Melanie Redman
Ashoka Fellow since 2023   |   Canada

Melanie Redman

A way Home
Melanie is at the forefront of a transformative movement reshaping society's approach to youth homelessness by championing a shift from reactive crisis response to proactive prevention. Through…
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This description of Melanie Redman's work was prepared when Melanie Redman was elected to the Ashoka Fellowship in 2023.


Melanie is at the forefront of a transformative movement reshaping society's approach to youth homelessness by championing a shift from reactive crisis response to proactive prevention. Through collaboration with the public sector and frontline workers, she drives the adoption of prevention strategies through community planning, fostering alignment in policy frameworks that better support service providers in their efforts to assist homeless youth.

The New Idea

Melanie is leading a global transformative movement that addresses youth homelessness by shifting the focus from a crisis response to prevention, while actively involving all key stakeholders in the systems, thanks to an evidence-based approach. As the co-founder of A Way Home (AWH) Canada and the Making the Shift Youth Homelessness Social Innovation Lab (MtS), Melanie is driving a paradigm shift that seeks to proactively tackle youth homelessness, emphasizing cross-systems and whole of government approaches for collective impact. The urgency of her work is underscored by a 2018 Government of Canada study, revealing that 50% of homeless people surveyed across the country reported first experiencing homelessness before the age of 25, with most falling between the ages of 12-20. Melanie’s team had advocated for this question to be asked in order to publicly cast a light on the issue. The Government of Canada recently released data from 2022, and the findings are consistent. Current homelessness programs in Canada are not typically accessible to those under 18, exacerbating the problem. Furthermore, according to the Canadian Observatory on Homelessness who co-leads the Making the Shift Youth Homelessness Social Innovation Lab alongside A Way Home Canada, the services available to those experiencing homelessness have lacked a strong evidence base for years, another critical gap in addressing the issue effectively.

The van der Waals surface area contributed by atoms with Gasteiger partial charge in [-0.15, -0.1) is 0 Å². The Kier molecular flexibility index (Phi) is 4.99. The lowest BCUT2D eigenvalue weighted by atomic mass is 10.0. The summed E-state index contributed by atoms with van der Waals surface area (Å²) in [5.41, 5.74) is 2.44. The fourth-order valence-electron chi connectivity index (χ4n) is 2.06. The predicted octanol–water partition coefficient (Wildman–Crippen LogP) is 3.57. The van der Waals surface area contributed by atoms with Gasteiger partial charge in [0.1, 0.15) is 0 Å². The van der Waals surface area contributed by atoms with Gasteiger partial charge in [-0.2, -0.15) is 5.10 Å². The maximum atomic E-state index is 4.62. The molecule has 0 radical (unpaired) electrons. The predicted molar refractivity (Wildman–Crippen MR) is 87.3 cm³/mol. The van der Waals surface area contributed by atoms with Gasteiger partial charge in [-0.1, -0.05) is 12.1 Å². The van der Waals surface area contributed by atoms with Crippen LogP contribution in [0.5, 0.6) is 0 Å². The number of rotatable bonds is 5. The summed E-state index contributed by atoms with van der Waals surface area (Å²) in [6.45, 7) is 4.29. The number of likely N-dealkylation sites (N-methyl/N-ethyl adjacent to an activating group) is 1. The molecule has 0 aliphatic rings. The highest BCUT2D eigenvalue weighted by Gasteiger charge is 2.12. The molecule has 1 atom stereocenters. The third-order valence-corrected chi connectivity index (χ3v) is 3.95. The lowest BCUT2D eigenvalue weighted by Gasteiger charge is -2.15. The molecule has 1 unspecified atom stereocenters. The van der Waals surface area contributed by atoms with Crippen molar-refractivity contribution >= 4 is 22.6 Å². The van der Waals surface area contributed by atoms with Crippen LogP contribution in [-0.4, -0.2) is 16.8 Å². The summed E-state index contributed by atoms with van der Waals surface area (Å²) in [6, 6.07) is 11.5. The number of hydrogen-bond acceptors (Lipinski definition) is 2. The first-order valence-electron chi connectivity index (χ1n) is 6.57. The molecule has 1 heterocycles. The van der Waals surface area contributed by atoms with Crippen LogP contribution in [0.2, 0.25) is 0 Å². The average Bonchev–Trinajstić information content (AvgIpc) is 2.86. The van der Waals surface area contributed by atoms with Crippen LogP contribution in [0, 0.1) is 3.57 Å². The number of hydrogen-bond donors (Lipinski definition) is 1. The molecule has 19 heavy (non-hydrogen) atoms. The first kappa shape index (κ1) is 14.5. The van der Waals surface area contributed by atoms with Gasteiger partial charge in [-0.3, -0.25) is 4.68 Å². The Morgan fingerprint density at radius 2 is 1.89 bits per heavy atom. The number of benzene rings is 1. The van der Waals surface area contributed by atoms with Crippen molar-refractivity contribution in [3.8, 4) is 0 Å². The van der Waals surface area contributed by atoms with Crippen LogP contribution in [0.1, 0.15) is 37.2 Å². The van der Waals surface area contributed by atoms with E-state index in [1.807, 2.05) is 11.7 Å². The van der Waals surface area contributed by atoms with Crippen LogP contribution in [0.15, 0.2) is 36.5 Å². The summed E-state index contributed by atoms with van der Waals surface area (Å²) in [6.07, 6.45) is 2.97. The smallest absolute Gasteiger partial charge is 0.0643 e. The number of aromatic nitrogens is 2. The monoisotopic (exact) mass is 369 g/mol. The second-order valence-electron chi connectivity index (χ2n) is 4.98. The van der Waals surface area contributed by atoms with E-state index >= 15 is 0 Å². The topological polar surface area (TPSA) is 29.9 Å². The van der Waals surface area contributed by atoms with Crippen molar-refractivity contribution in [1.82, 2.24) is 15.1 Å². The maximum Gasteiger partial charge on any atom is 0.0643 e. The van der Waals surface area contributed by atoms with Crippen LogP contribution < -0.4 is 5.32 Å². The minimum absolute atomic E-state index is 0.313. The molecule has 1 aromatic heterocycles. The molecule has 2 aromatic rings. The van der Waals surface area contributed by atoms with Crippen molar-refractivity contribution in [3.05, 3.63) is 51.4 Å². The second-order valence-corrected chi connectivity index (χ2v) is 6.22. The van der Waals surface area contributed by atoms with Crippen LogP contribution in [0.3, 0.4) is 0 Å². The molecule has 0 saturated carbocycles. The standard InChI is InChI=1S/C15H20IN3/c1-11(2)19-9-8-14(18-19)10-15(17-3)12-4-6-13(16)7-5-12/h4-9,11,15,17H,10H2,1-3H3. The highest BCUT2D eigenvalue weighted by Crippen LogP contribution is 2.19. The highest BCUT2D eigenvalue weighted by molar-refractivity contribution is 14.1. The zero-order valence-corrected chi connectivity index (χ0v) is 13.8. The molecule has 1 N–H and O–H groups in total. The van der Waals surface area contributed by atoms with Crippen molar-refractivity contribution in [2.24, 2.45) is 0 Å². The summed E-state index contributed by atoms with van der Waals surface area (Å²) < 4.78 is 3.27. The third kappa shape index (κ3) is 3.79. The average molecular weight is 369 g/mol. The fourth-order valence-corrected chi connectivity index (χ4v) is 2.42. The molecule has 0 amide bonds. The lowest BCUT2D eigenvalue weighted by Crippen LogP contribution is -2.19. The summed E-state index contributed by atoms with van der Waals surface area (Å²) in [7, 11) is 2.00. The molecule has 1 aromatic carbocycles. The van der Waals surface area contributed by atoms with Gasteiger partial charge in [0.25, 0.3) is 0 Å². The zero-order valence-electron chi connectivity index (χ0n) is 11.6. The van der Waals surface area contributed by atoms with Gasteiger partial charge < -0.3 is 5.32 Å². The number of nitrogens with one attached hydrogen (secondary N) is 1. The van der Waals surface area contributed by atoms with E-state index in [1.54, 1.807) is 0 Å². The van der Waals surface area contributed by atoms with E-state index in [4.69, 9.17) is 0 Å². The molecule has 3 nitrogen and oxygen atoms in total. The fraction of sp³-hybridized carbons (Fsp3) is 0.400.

In response, Melanie, as the entrepreneurial force in the co-founder relationship, launched AWH in 2015 and co-founded MtS in 2017 after securing $23.5 million to date for a series of demonstration projects in 12 Canadian communities. She and partner, Canadian Observatory on Homelessness, followed this up in 2019 by securing CAD 17.9 million from the Government of Canada to invest in original research to fill knowledge gaps through their youth homelessness social innovation lab. Both organizations represent a single body of work driving forward this new idea in the field. Through MtS, a recognized Geneva UN Charter of Excellence, Melanie and her team, along with community partners, are actively generating and testing evidence-based and cross-systems solutions to combat youth homelessness. Equipped with this evidence, the team at AWH then supports municipalities, all orders of government, and frontline workers in adopting prevention policies and practices. The impact of these efforts is measured using a Commitment Curve, which reflects the level of stakeholder commitment to embracing the prevention approach. To mobilize knowledge and drive policy change, AWH develops toolboxes of bite-size information tailored for key stakeholders such as policymakers, practitioners, and philanthropists. These resources ensure that policy frameworks reflect the realities on the ground and support service providers who serve the youth. Notably, regions that have operationalized the prevention paradigm are witnessing a shift in funding, with financial resources increasingly allocated to organizations that have adopted prevention strategies rather than those solely focused on crisis response. Additionally, the AWH community of practice provides a platform for service providers to share experiences, learn from one another, and expand the reach of the prevention paradigm.